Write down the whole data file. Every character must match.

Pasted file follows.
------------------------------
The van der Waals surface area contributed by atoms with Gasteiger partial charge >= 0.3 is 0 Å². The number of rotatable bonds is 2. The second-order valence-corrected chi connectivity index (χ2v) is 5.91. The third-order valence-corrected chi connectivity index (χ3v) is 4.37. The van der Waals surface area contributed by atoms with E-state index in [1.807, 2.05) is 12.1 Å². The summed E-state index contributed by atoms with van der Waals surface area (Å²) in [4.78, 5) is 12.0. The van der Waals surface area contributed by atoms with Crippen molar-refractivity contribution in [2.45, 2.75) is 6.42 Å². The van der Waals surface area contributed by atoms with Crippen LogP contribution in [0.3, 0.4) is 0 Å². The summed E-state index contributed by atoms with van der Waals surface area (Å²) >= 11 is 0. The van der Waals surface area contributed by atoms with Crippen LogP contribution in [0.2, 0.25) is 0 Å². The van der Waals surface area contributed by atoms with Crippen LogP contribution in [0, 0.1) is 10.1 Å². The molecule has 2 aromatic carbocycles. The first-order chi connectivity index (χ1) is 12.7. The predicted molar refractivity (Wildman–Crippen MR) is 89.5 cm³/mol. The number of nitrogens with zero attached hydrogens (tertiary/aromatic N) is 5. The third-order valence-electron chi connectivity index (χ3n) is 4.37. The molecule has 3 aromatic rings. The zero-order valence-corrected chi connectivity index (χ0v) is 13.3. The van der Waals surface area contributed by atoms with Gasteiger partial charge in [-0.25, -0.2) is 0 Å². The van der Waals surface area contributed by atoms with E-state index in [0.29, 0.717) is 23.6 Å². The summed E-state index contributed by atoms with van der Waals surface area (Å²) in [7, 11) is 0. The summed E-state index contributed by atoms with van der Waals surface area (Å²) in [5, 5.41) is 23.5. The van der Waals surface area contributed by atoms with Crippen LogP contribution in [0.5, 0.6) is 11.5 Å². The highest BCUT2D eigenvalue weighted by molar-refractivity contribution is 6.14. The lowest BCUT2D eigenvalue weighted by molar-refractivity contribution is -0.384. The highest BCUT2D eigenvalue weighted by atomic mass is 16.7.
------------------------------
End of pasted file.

The van der Waals surface area contributed by atoms with Gasteiger partial charge >= 0.3 is 0 Å². The number of rotatable bonds is 2. The second-order valence-corrected chi connectivity index (χ2v) is 5.91. The third-order valence-corrected chi connectivity index (χ3v) is 4.37. The van der Waals surface area contributed by atoms with E-state index in [1.807, 2.05) is 12.1 Å². The summed E-state index contributed by atoms with van der Waals surface area (Å²) in [4.78, 5) is 12.0. The van der Waals surface area contributed by atoms with Crippen molar-refractivity contribution in [2.45, 2.75) is 6.42 Å². The van der Waals surface area contributed by atoms with Crippen LogP contribution in [0.3, 0.4) is 0 Å². The summed E-state index contributed by atoms with van der Waals surface area (Å²) >= 11 is 0. The van der Waals surface area contributed by atoms with Crippen LogP contribution in [0.2, 0.25) is 0 Å². The van der Waals surface area contributed by atoms with Crippen LogP contribution in [0, 0.1) is 10.1 Å². The molecule has 2 aromatic carbocycles. The first-order chi connectivity index (χ1) is 12.7. The predicted molar refractivity (Wildman–Crippen MR) is 89.5 cm³/mol. The number of nitrogens with zero attached hydrogens (tertiary/aromatic N) is 5. The third-order valence-electron chi connectivity index (χ3n) is 4.37. The molecule has 3 aromatic rings. The zero-order valence-corrected chi connectivity index (χ0v) is 13.3. The van der Waals surface area contributed by atoms with Gasteiger partial charge in [-0.25, -0.2) is 0 Å². The van der Waals surface area contributed by atoms with E-state index in [0.29, 0.717) is 23.6 Å². The summed E-state index contributed by atoms with van der Waals surface area (Å²) in [7, 11) is 0. The summed E-state index contributed by atoms with van der Waals surface area (Å²) in [5, 5.41) is 23.5. The van der Waals surface area contributed by atoms with Crippen LogP contribution in [0.5, 0.6) is 11.5 Å². The highest BCUT2D eigenvalue weighted by molar-refractivity contribution is 6.14. The lowest BCUT2D eigenvalue weighted by molar-refractivity contribution is -0.384. The highest BCUT2D eigenvalue weighted by atomic mass is 16.7.